plz 9

Mobile Apps

I want to tell you a story about your phone and the software that runs on it. I’m not talking about the operating system — I’m talking about the programs your phone runs so that you can stream music, order food, and read the news. You can tell this story a couple ways, but my version will focus on iOS because the Android ecosystem a) has minority market share in the U.S. (despite dominating globally); and b) is fragmented among many device manufacturers while the iOS experience is fairly uniform.

This story starts in 2007 with Steve Jobs announcing the iPhone. There wasn’t even a number then; it was just “The iPhone”. Do you remember? The early iPhones were thick and had round sides. You could watch YouTube on them! It was a magical time. The really killer thing about the iPhone was all the apps. You could find all sorts of apps in the App Store and lots of them were free! Apple always made nice physical products and iOS was sleek, but the apps really made the phone what it was. Without the apps you just had a very expensive touch-screen camera phone.

Let’s jump ahead ten years to 2017, which was around the time that iOS and Android reached a combined 90% of global mobile-device market share. The iPhone had come a long way in a decade: the phone was thinner, the screen was bigger, and the camera took beautiful HD photos. Cellular infrastructure had come a long way too: we went from 2G to 5G and you could reliably stream music and video on your cell connection in most populated areas of the U.S.

The combination of advances in phone hardware, cellular data speed, and smartphone market penetration caused demand for apps to explode. Apple (via the iOS App Store) and Google (via the Play Store) both managed thriving marketplaces where third-party developers could (with approval) distribute their applications to users around the world. If you were a developer making mobile apps you could make money by charging users to download it or (in some cases) selling a subscription service inside the app. The ‘microtransaction’ model also gained popularity where developers would give their apps away for free but offer optional in-app purchases.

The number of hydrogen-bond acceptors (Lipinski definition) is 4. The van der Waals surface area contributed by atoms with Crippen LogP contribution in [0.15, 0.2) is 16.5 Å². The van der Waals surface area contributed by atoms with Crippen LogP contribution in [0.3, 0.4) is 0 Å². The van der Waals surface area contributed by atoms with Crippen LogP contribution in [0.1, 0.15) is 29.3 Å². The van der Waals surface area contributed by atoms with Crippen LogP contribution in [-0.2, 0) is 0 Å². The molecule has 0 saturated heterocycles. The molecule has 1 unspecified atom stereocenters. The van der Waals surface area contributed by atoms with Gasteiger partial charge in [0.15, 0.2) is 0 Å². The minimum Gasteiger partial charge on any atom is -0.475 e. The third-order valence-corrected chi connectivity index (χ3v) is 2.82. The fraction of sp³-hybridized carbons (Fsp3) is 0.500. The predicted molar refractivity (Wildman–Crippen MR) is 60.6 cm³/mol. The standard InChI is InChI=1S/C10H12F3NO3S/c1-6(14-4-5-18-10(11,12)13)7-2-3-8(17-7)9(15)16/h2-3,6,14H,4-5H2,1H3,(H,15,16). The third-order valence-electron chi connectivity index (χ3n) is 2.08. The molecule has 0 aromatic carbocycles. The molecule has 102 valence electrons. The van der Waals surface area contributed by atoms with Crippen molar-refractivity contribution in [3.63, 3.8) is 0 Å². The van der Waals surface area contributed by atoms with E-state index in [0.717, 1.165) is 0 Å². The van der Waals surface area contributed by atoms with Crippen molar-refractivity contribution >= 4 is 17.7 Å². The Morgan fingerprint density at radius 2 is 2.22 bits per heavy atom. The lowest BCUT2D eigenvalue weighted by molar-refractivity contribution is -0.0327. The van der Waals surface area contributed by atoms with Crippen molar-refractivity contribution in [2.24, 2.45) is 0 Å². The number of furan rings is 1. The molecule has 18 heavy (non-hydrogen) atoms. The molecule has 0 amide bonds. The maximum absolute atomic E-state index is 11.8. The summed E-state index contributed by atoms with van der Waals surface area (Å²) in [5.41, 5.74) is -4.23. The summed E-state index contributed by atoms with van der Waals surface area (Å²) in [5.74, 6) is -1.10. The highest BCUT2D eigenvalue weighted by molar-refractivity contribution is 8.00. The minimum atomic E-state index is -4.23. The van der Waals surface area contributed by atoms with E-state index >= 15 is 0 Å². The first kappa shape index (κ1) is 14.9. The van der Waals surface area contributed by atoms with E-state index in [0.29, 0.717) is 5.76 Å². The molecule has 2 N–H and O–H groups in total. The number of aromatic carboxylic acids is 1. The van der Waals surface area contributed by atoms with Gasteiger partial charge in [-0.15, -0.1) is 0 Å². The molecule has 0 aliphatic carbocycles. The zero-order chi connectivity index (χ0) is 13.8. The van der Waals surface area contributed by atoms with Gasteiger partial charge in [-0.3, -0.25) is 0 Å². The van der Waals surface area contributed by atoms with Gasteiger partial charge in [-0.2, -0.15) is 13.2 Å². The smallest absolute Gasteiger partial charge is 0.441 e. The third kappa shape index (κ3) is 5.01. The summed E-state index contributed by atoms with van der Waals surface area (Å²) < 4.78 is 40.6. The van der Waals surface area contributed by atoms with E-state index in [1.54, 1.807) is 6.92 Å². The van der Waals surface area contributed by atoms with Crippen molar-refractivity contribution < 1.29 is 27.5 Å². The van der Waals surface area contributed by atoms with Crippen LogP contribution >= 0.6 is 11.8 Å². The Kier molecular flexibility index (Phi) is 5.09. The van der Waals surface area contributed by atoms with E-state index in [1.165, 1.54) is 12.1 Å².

Opinions vary, but in hindsight I’d say this was a pretty good time for mobile app developers. The Apple and Google app stores provided access to a new market of phone users and some industries (especially mobile gaming) discovered that you could make boatloads of money via paid apps and microtransactions. Of course, there were some downsides. Apple and Google took a 30% cut of any app-related transaction and exercised complete (and sometimes arbitrary) control over which apps could appear in their stores. The relationship between third-party developers and the app stores was mostly symbiotic — developers liked the distribution that the store provided and the companies running the stores benefited from a thriving app ecosystem. But for any one developer there was always the risk that Apple or Google could arbitrarily block you out of half the market overnight with little or no recourse. The 30% cut they took also dwarfed the ‘platform’ fees of other industries.

But if you were an app developer in 2017 there was not really anything you could do about it. Apps were the golden ticket: they got you real estate on users’ home screens (via the app icon), provided access to phone hardware like the camera and motion sensor, and allowed you to send native notifications to the phone’s lock screen. The app stores also provided a smooth experience for people to actually pay money for apps. Even with the 30% fee, those capabilities incentivized the creation of an entire mobile app industry.

The only other way to even get any sort of content on a phone was a mobile website, and mobile websites in 2017 were bad. They had improved over time, but the experiences of using a website vs. an app on your phone were still not remotely comparable. With no ability to access phone hardware or send notifications a mobile website was a non-starter from the developer side, too. The browser on your phone was mostly for Googling things. Once you found the link you wanted it would probably just redirect you to that company’s app. It seems odd to even compare the two, given the differences.

But fast-forward to 2021 and those differences are… fading? Certainly there is a class of mobile apps whose functionality you can’t (and possibly will never be able to) replicate in a mobile website. Maybe that’s because apps are more performant — they integrate better with the phone’s hardware and use faster languages while a website has to run inside a browser. Maybe that’s because an app has access to a suite of first-party phone APIs that can’t be accessed from the browser. Or maybe that’s because app developers know how valuable it is to be able to spam users with notifications to drive engagement.